Smart Plant - Visualizing Plant Data

This is the second major part of the smart plant project! Last time, we setup an Omega to measure the soil moisture level in one of your plants. This part involves sending that data to a cloud service so we can visualize it and open the door to even more possibilities. The cloud service we will be using is the Losant IoT Platform.

final result


Skill Level: Intermediate

Time Required: 1 hour

We’re keeping the Arduino Dock and analog soil moisture sensor from the first part. Using a command line argument, we will be activating a part of the Python program we didn’t use last time. This part of the program will use the MQTT protocol to communicate with Losant.

Losant provides a Python library, losant-mqtt, to easily interface devices with their cloud platform. Underneath, the popular paho-mqtt module is used to implement the MQTT communication. The same thing can be achieved with just paho-mqtt since the Losant module is just a wrapper for paho-mqtt, but the Losant module makes the implementation a little easier, so we’ll use it.

This project will provide a guide on setting up Losant for our purposes:

  • Creating an application
  • Creating a device on their platform
  • Managing security with Access Keys
  • Developing a basic workflow
  • Setting up a Dashboard to visualize the smart plant data

It also shows how to setup an Omega to send data to Losant.

The complete project code can be found in Onion’s smart-plant repo on GitHub.


The same as the first part of the project:

smart plant ingredients


Follow these instructions to set this project up on your very own Omega!

1. Prepare

You’ll have to have an Omega2 ready to go, complete the First Time Setup Guide to connect your Omega to WiFi and update to the latest firmware.

2. Complete Part 1 of the Project

This project builds on the first part of the Smart Plant project. If you haven’t already completed the first part, go back and do it now!

smart plant part1

3. Register for Losant

Navigate to and sign up for their free sandbox tier.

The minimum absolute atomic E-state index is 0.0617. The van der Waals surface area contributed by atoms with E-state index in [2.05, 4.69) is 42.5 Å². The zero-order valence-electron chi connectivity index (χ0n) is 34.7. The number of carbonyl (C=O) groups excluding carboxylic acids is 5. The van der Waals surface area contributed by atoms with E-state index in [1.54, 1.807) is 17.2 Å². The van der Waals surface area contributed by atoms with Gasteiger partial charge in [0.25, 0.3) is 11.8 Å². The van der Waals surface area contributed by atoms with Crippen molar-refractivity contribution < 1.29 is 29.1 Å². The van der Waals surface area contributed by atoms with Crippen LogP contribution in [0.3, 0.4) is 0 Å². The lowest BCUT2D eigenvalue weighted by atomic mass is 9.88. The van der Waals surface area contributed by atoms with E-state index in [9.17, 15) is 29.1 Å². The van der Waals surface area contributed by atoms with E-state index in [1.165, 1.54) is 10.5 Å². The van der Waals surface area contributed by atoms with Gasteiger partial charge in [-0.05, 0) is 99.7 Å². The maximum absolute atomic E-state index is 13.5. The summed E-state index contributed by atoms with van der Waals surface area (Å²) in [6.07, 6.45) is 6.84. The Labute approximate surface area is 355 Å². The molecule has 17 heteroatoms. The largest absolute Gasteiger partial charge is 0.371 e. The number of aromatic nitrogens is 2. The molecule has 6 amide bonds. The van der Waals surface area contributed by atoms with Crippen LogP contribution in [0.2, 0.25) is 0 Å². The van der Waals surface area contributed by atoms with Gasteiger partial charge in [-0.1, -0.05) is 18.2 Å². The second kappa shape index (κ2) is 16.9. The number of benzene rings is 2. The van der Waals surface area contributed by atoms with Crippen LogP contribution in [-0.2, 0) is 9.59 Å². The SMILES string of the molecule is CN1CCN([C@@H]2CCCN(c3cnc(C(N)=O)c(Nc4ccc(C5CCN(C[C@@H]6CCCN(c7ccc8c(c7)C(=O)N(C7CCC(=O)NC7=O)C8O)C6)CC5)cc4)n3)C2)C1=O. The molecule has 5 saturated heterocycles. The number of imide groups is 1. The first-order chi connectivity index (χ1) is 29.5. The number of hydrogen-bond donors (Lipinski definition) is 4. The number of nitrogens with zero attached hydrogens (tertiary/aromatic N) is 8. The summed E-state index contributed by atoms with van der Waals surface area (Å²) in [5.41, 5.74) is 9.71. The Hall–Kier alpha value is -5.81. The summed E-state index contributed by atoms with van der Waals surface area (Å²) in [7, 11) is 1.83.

4. Create a Losant Application

You’ll first need to create a Losant Application to be able to use their IoT Platform. For more details see the Losant Application Documentation.

Click the Applications Menu, and then Create Application:

create losant app

Give your Application a name, Smart Plant was our choice:

name application

Ok, now your application is created application created

5. Create a Losant Device

Now that you have an Application, you’ll need to create a Device. A device on Losant can send data to the cloud and receive commands from the cloud. For more details see the Losant Device Documentation.

Click the Devices menu, and then Create a Blank Device:

blank devices

Give your device a name, we found it easiest to use the name of the Omega we’re using to measure the soil moisture levels. Make sure the Device Type is set to Standalone:

create device

Scroll down and add a Number attribute named moisture to the device. This attribute will hold the soil moisture level data coming from your Omega:

set device attributes

Hit Create Device and your device will be ready to go. Note the Device ID on the upper right hand side:

device created

6. Create a Losant Access Key

To actually get your Omega to communicate with Losant, it will need to authenticate. To carry out that authentication, we’ll use an Access Key. For more details see the Losant Access Key Documentation.

Click the Security Menu and then the Add Access Key button:

security page

Give the key a description:

key desc

We’re setting the Key to authenticate all of our devices on Losant. This is slightly risky, if you like, you can change it so that the access key is restricted to just a single device.